Customs intercept rotting fish and illegal medicinal products
Customs authorities in Rotterdam last week intercepted a major shipment of fish products and medicinal products in a container with food coming from Nigeria. The goods were meant for the Dutch market.
Valid health certificates had to be submitted for the fish products. Moreover, the products had to be presented for inspection by the Netherlands Food and Consumer Product Safety Authority ("VWA"). The importer did not have those health certificates, nor had the fish been presented to the VWA. The requisite marketing authorisation for the medicinal products falling under the Dutch Medicinal Products Act was not available.
On opening the container customs officers encountered nine bales of rotting fish and sixteen parcels with fish conserve. The fish was not stored in an insulated container and accordingly had begun to rot during transport. The customs officers decided to alert the VWA inspectors. The latter seized the shipment for public health reasons.
Aside from fish the same container also held circa 1,600 tubes of medicinal products. The tubes contained skin cream against dermatitis, eczema and psoriasis. All creams contain adrenocortical steroids. These steroids suppress certain physical reactions to inflammations and infections. Importers must have a marketing authorisation to put those medicinal products on the Dutch market. This requirement allows the government to ensure that no medicinal products are marketed that may be harmful to public health or whose effect is uncertain. The importer for whom both fish and medicinal products were meant was unable to present the required documents.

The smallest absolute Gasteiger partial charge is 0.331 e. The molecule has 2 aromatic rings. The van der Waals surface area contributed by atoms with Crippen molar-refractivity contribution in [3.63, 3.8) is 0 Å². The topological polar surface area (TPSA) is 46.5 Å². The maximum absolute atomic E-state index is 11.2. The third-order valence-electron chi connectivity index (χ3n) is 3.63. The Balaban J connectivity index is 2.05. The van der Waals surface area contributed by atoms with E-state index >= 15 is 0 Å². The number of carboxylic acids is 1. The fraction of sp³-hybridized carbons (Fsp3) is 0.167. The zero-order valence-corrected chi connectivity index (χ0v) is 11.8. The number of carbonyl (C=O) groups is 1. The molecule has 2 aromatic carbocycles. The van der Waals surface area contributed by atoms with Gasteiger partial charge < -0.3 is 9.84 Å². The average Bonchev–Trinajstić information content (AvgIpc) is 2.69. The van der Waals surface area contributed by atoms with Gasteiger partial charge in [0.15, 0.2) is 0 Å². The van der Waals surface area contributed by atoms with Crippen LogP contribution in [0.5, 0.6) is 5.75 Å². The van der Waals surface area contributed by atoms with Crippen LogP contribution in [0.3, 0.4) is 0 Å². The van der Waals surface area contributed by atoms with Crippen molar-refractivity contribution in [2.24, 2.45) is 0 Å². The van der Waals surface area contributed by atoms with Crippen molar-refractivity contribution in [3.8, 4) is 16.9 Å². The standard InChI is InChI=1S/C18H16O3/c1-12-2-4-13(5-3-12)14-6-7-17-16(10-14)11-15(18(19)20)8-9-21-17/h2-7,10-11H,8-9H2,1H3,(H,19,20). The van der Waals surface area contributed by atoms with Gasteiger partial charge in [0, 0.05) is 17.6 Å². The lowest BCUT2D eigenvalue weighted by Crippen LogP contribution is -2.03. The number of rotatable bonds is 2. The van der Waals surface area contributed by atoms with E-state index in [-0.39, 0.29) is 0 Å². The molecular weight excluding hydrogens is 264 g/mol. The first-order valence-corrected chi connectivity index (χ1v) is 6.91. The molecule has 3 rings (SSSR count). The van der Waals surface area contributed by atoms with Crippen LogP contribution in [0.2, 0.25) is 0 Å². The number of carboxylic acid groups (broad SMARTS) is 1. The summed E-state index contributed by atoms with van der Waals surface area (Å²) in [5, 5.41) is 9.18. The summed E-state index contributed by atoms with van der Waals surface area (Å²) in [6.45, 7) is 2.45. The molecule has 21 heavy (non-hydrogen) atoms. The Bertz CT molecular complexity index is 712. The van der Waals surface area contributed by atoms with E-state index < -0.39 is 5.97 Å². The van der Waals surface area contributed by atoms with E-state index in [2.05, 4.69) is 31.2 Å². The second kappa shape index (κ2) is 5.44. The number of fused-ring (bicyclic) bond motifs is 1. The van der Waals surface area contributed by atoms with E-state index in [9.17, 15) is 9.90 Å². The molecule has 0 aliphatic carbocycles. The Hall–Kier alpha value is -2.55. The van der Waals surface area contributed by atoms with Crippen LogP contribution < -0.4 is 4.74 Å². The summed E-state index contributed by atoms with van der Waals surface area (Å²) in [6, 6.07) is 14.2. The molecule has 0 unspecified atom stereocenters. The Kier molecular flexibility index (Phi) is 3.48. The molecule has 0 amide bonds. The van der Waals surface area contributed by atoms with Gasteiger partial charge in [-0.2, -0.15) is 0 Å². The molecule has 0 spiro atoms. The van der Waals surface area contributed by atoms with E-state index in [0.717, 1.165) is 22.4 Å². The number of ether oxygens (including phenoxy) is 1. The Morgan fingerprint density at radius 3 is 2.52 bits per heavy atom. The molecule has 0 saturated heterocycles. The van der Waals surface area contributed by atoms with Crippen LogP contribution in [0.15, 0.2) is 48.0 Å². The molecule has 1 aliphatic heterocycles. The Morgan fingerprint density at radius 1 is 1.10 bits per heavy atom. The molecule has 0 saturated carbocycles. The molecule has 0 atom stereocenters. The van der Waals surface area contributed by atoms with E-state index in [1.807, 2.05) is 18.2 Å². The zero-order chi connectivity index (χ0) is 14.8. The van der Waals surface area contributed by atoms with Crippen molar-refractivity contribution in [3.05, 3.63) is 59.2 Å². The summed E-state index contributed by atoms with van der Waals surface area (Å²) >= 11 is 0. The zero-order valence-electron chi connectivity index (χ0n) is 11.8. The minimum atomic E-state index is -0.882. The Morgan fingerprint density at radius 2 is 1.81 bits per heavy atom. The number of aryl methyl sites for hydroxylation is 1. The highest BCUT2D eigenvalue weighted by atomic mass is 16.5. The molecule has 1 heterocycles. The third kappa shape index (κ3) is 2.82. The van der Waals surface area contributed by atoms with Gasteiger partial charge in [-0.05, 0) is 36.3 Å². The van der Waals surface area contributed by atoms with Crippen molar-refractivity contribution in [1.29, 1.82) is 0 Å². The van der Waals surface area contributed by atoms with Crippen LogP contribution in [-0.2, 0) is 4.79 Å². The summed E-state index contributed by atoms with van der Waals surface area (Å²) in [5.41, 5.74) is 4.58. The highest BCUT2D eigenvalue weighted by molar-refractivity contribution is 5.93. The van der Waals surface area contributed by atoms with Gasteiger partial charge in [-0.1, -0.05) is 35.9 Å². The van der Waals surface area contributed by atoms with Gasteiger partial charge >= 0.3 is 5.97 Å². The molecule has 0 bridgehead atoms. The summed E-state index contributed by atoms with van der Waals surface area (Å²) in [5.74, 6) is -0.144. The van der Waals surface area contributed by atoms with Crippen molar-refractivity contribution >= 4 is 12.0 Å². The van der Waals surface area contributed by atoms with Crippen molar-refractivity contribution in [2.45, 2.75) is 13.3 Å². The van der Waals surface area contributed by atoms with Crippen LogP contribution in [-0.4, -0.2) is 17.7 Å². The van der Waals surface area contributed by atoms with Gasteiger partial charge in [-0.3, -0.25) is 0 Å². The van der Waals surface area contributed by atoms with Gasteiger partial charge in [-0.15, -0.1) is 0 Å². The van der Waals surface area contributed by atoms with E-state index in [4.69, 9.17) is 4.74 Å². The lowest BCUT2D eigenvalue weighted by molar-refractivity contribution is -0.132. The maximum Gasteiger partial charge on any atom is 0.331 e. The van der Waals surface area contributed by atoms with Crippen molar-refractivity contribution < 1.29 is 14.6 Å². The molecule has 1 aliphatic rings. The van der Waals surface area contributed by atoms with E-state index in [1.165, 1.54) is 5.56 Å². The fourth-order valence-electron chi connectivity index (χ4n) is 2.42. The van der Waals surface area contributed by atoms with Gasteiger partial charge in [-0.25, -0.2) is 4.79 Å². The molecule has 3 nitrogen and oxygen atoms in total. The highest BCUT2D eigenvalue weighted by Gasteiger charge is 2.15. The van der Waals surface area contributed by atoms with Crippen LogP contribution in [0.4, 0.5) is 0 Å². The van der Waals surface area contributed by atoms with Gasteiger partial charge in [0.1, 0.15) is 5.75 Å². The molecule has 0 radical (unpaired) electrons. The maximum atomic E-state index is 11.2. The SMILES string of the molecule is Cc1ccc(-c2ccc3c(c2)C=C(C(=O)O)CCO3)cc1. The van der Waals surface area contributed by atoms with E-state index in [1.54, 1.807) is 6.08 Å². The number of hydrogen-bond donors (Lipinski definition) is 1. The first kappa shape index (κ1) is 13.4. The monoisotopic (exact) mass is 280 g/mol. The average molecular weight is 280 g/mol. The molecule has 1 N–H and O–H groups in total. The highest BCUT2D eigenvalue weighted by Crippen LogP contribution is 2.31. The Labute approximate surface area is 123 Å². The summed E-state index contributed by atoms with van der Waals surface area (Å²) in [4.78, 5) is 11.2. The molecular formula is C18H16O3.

The entire contents of the containers were seized and transferred to the VWA and the Health Inspectorate for further investigation.